OK, play the kid.
Not at the start.
Let older quarterback Mike Glennon have ‘‘my year’’ and see how far he gets with that.
But when Glennon screws up or gets hurt — and both likely will happen, such is the life of NFL quarterbacks — then let rookie Mitch Trubisky try to lead the Bears.
I know. I know.
Trubisky is a mere child of 22.
Yesterday he was in diapers, on his little back, burbling and swatting Toys ‘‘R’’ Us footballs arranged above his crib like ingredients on a plastic shish kebab.
My Lord, goes the cry, if you put this defenseless rookie from North Carolina on the field this season you might as well send him out to fight a lion with a ballpoint pen.
A bunny in a weasel house would be less carnage.
Why, simply playing Trubisky anytime in 2017 might be — all together now! — against the laws of man and decency.
We get it. We really do.
Nobody wants to execute his pet gerbil. Or get it maimed so that it cowers for the rest of its days in the corner of its cage, trembling with post-traumatic shock.
But facts can be helpful when emotions run wild. And though the knee-jerk football response is always to preserve young NFL quarterbacks ‘‘until they’ve learned the pro game,’’ well — what does that mean, anyway?
Because if there’s a test for such, and a minimum score needed to proceed, I’d like to see the pamphlet.
Maybe you’ll recall Steelers rookie quarterback Ben Roethlisberger, 22, going 13-0 as a starter in 2004, leading his team to the AFC Championship Game. A valuable tidbit: Roethlisberger’s yards per pass attempt — 8.9 his rookie year — is still the best of his 13-year career.
That too far back?
Then try Seahawks rookie Russell Wilson in 2012. All the third-round pick did was throw for 3,118 yards and 26 touchdowns, rush for 489 yards, take Seattle to the playoffs and make the Pro Bowl.
There were knocks against each young man before he played a down.
Roethlisberger was from a weak school and conference — Miami of Ohio, the MAC — and Wilson was so short, he could eat beans off a dwarf’s head.
Yep, those flaws certainly have held back those two, who’ve been to eight Pro Bowls and won three Super Bowls between them.
A reasonable person might ask right here: Uh, when do you really ‘‘understand’’ the pro game?
Is it just age? Amount of time holding a clipboard? Number of times carried off on a stretcher, semi-conscious? Hours spent wondering how the cornerback could’ve gotten to the pass you were trying to throw 10 yards out of bounds?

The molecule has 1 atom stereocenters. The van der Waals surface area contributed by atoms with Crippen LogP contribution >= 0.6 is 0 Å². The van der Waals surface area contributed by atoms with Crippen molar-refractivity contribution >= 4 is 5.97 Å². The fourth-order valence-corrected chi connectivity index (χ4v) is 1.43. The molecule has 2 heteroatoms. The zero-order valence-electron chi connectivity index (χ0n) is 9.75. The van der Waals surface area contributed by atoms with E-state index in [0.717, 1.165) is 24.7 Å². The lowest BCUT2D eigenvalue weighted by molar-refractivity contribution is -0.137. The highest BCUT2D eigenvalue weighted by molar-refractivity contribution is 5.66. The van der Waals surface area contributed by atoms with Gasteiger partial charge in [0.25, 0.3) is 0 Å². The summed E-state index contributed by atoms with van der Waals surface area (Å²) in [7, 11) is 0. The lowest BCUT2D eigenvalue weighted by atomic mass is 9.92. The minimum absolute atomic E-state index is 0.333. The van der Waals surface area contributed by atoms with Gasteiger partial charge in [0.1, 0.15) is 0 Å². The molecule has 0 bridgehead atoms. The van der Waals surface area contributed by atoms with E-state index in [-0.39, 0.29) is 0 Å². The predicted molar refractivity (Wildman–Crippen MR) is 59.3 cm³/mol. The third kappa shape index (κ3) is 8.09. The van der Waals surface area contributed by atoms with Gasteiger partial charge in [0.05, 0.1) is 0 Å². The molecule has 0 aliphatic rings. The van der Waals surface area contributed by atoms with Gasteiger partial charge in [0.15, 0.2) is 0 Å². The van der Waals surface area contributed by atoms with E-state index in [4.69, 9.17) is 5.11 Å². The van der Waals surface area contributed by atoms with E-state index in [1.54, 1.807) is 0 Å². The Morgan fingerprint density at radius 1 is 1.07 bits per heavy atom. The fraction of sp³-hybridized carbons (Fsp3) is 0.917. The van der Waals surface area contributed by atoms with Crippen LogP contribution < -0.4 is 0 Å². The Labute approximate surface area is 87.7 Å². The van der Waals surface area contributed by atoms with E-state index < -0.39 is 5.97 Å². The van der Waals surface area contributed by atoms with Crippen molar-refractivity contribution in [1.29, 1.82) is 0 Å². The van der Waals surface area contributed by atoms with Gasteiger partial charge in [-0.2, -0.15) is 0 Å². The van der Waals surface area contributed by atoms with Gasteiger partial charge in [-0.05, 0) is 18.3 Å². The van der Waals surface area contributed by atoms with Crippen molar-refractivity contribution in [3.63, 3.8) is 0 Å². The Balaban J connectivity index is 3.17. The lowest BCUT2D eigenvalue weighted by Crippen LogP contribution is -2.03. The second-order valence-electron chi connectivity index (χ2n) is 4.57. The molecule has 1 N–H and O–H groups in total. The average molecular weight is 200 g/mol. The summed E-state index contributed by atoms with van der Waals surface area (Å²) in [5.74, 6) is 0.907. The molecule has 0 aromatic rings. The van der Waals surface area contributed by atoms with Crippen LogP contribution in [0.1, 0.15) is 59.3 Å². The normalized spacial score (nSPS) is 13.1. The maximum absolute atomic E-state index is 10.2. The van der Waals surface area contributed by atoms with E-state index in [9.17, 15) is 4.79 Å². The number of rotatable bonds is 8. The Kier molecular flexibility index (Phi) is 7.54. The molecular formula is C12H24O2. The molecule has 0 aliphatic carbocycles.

No, the truth is the game is brutal, and you will be ready for the big boys when — and if — you have fabulous skills, common sense, an adult’s body and the playbook burnished in your brain.
After that, it’s good luck, son.
Everybody always is worried a team will destroy a rookie QB by putting him in a game too early in his career. Yes, some would-be pros have been demolished that way.
You could say Troy Aikman’s career was almost cannonballed when he started 11 games as a rookie in 1989, threw 9 TD passes, 18 interceptions, was nearly assassinated by angry blitzers and defensive linemen, going 0-11 in the process.
Everybody points to Aikman as the damage that can be done. But he survived, learned and, ahem, is now in the Hall of Fame.
If you check out careers, you’ll find that most of the rookie quarterbacks who were bad as rookies were also bad as veterans. They weren’t great players. Ever.
Yes, Peyton Manning struggled at the start of his rookie year with the Colts, but he soon stopped throwing interceptions and ended up fifth in the league in TD passes and third in yards.
Jameis Winston, Andrew Luck, Matt Ryan, Cam Newton, Dak Prescott — all had very good rookie seasons. So did Dan Marino.
Bart Starr did not. Nor did Joe Montana. Nor did Tom Brady (who threw three passes in 2000, completing one).
Bears fans like to point out that superstar Aaron Rodgers sat behind Brett Favre for three years before being handed the keys to the Packers’ offense. True. But maybe all Rodgers learned was that you can’t get hurt if you never play.
Bears’ best case? Glennon shines, the Bears hum, Glennon is never hurt. Trubisky becomes the starter in 2019.
But bad stuff happens in the NFL. And if it does, yeah, I’m saying it: Let’s see what you got, Mitch.
Follow me on Twitter @ricktelander.